Collecting bottles, tossing leftovers, taking out the garbage
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Six weeks ago my wife walked into our living room to find me curled up on the couch, sobbing. In our twenty-one years of marriage we had experienced a lot of griefs, big and little, but she’d never seen me cry like this.
After graduation, after a divorce, after an election
I read all the literature hospice brought: Give the gift of comfort and calm. Give them support, permission. Give them more than they gave you.
When he tired of talking, he’d slap a red, hand-shaped conclusion to the quarrel onto my face, pressing his brand upon me, the mark that labeled me as his.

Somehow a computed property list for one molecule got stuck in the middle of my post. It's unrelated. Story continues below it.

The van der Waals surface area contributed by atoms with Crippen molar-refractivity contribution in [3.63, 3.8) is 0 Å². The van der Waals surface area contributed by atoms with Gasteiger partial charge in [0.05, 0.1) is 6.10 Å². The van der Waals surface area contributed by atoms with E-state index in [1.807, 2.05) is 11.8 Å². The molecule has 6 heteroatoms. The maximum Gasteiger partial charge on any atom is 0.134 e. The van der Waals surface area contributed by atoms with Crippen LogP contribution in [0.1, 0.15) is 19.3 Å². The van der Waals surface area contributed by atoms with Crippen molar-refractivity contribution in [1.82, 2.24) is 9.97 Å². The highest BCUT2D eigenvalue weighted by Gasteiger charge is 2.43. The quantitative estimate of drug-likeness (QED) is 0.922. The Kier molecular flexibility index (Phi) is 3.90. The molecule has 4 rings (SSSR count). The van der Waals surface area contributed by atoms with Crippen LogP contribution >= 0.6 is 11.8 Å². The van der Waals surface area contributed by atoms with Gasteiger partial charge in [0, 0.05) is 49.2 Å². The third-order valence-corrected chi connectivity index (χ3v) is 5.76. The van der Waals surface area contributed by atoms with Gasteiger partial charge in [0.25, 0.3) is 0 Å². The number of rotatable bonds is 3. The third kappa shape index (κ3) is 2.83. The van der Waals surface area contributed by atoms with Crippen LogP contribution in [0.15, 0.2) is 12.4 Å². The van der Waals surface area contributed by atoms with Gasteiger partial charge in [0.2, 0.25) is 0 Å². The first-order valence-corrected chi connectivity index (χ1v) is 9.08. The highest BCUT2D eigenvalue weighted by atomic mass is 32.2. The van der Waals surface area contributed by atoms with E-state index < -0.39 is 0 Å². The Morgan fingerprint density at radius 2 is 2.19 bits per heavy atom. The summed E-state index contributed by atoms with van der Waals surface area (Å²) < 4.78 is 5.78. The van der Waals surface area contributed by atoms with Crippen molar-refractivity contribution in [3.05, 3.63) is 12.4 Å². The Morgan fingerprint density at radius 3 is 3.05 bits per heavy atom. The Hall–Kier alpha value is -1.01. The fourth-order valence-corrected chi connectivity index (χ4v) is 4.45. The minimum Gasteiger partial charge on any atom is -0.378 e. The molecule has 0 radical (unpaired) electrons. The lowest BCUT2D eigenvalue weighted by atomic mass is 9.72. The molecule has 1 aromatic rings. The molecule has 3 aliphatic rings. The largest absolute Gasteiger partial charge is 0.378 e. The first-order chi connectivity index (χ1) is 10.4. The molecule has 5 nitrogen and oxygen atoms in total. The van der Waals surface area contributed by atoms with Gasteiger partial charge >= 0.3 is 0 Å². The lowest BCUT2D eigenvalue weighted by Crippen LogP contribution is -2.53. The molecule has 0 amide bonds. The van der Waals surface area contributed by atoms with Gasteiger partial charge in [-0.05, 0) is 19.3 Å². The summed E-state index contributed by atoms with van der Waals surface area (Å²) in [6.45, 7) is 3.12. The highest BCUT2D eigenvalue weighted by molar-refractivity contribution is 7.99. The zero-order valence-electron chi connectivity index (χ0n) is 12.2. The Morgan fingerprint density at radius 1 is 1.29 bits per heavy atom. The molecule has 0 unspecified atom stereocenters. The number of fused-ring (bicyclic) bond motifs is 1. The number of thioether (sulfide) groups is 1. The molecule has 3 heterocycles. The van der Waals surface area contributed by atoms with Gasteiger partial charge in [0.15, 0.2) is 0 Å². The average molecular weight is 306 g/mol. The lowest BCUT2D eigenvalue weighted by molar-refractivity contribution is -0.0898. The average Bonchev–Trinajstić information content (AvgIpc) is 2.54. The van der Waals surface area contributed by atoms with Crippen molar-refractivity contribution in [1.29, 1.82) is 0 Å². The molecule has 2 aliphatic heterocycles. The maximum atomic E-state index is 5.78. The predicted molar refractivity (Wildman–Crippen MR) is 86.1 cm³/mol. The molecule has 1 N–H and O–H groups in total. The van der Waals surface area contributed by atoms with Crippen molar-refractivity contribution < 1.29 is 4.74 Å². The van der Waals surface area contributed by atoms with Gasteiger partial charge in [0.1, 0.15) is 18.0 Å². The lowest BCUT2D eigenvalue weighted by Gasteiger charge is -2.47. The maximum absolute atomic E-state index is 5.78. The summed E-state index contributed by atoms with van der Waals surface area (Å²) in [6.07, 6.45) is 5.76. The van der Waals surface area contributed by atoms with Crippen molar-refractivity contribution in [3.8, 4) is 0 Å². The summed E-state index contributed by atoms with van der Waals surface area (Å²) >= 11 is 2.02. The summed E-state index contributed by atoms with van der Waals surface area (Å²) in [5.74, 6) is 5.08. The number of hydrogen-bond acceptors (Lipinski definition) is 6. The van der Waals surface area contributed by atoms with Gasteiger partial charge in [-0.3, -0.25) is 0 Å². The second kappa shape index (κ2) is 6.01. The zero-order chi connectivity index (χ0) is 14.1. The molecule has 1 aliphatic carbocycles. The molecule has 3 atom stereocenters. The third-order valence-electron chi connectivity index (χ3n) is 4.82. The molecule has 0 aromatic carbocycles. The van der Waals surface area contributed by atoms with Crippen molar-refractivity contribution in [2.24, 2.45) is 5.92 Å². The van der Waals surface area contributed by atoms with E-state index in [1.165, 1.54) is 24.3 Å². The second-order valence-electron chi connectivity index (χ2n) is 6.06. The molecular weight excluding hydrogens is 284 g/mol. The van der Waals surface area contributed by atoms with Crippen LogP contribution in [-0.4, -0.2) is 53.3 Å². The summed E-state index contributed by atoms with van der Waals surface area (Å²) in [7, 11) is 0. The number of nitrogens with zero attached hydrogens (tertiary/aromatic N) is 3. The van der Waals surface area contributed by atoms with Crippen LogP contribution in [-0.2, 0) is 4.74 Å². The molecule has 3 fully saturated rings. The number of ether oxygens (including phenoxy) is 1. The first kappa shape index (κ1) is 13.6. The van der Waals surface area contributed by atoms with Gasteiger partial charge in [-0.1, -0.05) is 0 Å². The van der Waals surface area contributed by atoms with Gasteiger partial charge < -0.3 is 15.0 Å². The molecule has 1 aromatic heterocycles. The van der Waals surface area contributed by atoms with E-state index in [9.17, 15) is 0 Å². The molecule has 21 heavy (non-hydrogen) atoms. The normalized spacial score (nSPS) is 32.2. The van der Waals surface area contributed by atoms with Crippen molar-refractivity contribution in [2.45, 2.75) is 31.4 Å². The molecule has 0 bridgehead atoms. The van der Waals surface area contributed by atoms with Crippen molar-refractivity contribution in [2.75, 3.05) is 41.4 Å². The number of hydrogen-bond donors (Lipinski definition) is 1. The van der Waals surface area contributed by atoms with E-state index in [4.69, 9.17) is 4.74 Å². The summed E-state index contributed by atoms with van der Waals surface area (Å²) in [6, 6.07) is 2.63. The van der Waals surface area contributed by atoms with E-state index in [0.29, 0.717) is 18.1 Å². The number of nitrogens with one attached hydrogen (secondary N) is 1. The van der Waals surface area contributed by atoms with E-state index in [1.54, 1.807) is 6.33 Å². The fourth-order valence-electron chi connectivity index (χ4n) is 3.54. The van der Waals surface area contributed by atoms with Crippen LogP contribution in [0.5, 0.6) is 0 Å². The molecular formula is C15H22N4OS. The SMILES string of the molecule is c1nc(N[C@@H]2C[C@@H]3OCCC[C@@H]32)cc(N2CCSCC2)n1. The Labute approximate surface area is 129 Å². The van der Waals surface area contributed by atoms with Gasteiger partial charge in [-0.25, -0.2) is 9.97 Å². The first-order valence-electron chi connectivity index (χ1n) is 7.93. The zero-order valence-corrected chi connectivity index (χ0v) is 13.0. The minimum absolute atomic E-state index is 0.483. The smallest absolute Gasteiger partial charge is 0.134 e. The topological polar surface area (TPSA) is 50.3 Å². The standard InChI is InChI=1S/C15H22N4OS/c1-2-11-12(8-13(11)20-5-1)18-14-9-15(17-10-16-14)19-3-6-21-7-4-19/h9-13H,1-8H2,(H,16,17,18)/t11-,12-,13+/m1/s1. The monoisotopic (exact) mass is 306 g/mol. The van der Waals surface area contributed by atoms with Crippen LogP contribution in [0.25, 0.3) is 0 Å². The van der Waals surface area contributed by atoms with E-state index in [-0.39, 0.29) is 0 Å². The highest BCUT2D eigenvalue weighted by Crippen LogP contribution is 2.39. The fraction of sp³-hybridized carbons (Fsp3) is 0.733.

It was the first Friday of spring break, 1984, when I climbed into the bed of Greg’s compact truck, leaned back against the cab, and watched the keg party fade into the distance as we drove away.
I take the test, grade myself strictly, and add up the points. The result is that I’m likely an alcoholic and should seek treatment as soon as possible. I take the test again and grade myself more forgivingly, because forgiveness is a virtue.
This man could have been my rapist, but he looked too nice. He had thick, wavy hair, like a movie star from the seventies, and a jawbone that could take out your eye. I hung my feet over the edge of the roof and let myself slide into his arms.
While my father was stationed in Germany and dating my mother, he wrote her a letter saying, “Someday I’d like to have twins with blond hair and blue eyes.” Twenty-seven years later, here I am, one of his identical blond-haired, blue-eyed twin girls.